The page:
Do you have a ton of old magazines or newspapers lying around? Well, you are probably a hoarder, but here is some good news. You can put those old magazines to good use and turn them into a stool with the Hockenheimer Magazine Stool.
While there’s no shrink ray in existence as of yet, scientists are hard at work at making magazines available for us, just in case we ever get down to the micrometer scale. In fact, a laboratory in Switzerland has managed to print an image so small that you could fit over 2,000 of them onto a single grain of salt.
I firmly believe in digital formats, and as such, I actually haven’t had a TV in a decade. I’ve had plenty of high-resolution computer monitors though, and I guess they will be great to read all of the National Geographic issues that have been printed from 1888 through 2009.
That’s over 120 years of magazines on a 160 GB drive.
I can certainly understand that the print publishing industry is taking a beating with the poor economy, and many marketers moving ad buys online. I get that the print industry needs to sell issues to stay afloat.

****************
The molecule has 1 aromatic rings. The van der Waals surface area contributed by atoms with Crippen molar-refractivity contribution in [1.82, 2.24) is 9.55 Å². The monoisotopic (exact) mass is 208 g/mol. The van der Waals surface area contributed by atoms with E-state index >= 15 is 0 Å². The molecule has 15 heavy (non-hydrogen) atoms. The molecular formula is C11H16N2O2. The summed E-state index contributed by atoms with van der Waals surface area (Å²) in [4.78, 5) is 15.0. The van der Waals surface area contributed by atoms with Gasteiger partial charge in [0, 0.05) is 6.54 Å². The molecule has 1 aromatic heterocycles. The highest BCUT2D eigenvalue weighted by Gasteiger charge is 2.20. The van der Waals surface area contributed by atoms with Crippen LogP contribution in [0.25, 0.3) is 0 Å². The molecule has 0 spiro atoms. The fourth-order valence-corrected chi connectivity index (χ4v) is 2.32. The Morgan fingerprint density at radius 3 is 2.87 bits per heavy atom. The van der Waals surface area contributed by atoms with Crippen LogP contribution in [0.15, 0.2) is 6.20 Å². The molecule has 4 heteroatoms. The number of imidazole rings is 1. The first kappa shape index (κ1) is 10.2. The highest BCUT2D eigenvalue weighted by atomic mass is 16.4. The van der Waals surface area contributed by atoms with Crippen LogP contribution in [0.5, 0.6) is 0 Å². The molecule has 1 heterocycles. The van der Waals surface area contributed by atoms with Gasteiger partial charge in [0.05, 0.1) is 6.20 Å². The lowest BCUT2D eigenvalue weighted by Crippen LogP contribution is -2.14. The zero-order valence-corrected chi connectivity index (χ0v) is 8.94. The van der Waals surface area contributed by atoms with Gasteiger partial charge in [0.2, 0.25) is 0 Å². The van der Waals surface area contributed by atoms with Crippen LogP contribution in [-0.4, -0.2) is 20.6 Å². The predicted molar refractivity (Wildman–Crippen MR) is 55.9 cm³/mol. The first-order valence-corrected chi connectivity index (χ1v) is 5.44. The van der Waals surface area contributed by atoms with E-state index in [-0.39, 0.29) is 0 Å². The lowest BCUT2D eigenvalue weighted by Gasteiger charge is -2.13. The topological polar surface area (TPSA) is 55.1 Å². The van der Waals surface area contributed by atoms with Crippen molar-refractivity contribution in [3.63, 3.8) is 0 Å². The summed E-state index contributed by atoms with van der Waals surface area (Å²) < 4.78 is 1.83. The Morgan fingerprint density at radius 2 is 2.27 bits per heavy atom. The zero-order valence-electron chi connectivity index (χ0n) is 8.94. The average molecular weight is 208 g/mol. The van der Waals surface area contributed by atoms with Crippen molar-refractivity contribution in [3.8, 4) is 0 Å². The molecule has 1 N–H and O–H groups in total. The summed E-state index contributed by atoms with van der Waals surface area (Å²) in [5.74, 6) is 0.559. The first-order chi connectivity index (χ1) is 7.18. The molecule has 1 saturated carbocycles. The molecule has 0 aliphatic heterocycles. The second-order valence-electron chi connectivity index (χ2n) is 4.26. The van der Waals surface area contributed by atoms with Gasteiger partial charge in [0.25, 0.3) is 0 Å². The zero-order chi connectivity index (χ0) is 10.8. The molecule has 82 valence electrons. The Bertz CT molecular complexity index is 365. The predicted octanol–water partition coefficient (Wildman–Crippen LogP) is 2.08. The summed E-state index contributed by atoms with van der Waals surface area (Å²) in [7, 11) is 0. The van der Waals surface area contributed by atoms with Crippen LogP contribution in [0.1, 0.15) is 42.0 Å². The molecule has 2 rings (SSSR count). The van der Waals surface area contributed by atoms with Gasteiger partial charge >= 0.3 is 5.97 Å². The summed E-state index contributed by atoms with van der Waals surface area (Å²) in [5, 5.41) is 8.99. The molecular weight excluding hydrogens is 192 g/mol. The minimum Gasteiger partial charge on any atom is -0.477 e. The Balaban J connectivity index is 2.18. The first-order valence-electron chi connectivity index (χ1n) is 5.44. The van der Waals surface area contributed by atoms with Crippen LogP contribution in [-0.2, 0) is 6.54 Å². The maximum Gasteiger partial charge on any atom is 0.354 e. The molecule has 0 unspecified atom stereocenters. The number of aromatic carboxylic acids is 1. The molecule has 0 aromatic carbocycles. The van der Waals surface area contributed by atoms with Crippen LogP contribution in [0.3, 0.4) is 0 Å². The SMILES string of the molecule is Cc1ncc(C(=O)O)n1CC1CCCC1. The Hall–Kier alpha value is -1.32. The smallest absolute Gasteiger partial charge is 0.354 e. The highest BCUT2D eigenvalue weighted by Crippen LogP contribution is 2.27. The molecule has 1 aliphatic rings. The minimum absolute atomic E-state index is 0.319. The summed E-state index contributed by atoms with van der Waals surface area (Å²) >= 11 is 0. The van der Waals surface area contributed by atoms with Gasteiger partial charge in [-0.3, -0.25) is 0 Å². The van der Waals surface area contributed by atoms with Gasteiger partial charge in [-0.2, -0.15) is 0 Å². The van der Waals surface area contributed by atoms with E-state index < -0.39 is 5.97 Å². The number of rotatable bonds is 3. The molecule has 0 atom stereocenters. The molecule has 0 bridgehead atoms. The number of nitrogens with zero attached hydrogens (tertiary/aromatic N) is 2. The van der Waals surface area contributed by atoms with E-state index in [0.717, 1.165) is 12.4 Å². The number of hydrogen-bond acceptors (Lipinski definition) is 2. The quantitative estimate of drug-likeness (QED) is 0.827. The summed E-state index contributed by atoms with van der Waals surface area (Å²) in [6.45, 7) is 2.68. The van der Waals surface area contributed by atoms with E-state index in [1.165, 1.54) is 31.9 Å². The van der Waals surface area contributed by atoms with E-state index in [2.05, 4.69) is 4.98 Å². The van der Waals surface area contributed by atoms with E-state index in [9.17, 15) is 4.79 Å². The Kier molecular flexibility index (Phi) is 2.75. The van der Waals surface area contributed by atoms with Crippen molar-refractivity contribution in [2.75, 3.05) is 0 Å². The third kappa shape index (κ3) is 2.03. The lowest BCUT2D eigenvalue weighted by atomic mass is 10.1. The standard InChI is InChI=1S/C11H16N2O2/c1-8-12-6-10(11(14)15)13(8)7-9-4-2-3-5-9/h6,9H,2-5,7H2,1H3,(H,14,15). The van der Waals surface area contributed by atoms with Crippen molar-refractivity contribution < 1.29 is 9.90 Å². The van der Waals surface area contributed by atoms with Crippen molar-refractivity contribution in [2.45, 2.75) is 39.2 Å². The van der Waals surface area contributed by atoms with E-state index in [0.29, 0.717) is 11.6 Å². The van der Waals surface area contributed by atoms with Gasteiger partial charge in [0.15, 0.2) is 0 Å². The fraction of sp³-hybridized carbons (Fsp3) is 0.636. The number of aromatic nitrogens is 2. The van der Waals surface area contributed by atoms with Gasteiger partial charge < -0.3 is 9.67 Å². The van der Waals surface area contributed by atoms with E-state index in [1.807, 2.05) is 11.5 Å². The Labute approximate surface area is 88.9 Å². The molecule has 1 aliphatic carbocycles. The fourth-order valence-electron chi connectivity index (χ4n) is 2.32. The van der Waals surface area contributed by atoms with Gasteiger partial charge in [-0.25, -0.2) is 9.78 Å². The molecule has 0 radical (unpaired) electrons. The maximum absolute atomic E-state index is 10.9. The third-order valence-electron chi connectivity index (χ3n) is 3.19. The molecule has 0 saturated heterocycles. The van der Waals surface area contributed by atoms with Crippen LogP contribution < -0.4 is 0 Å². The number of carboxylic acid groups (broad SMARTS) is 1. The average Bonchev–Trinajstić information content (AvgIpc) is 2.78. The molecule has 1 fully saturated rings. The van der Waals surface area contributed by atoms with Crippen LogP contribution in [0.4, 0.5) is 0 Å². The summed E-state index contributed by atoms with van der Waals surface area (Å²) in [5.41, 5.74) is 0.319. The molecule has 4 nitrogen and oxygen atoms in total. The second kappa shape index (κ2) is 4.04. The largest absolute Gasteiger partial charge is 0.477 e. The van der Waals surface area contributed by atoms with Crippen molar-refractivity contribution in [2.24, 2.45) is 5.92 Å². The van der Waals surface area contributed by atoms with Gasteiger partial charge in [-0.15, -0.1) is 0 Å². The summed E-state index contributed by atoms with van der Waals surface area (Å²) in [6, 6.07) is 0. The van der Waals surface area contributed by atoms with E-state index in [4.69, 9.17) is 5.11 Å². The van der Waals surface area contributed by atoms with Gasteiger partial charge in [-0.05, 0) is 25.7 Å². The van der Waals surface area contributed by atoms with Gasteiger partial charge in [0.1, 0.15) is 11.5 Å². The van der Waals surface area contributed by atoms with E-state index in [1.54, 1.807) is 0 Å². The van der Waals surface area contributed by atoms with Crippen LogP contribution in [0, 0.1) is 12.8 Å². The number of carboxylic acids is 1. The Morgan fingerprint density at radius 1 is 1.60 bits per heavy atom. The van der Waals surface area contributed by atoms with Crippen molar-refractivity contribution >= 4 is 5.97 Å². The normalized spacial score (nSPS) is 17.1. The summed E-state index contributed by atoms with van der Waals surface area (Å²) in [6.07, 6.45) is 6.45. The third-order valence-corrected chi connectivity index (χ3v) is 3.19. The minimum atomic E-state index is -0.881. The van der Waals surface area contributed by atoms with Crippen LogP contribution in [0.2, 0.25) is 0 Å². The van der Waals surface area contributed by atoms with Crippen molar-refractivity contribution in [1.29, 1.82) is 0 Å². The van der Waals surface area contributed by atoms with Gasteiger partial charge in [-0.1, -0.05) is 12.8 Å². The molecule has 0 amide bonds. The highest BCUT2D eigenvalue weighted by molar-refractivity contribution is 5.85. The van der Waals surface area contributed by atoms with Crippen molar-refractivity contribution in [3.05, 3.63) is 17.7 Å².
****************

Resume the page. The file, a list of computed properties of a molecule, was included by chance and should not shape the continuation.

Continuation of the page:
I love CES week. So many cool new gadgets, never enough time. The latest drool-worthy bit of electronic gadgetry comes to us courtesy of a little company called Skiff. The Skiff Reader definitely caught my attention when I saw the photo below.
The Skiff Reader has a huge 11.5″
Remember those amazing handmade Nintendo collages that I mentioned a few weeks back? Regardless of how cool you thought they were, dropping 250 big ones on a piece of art instead of that new Wii might have been a turn-off to some of you.
These fun, one-of-a-kind paper collages are inspired by popular Nintendo video game characters.
Washington DC artist and die-hard Nintendo fanboy Chris Lange handcrafts these colorful gaming collages from old Nintendo Power magazines, so he’s not lying when he states that they’re “100% Nintendo”.
Pictured here are several works which Lange has previously completed, but each piece is custom made based on subject matter of your choice.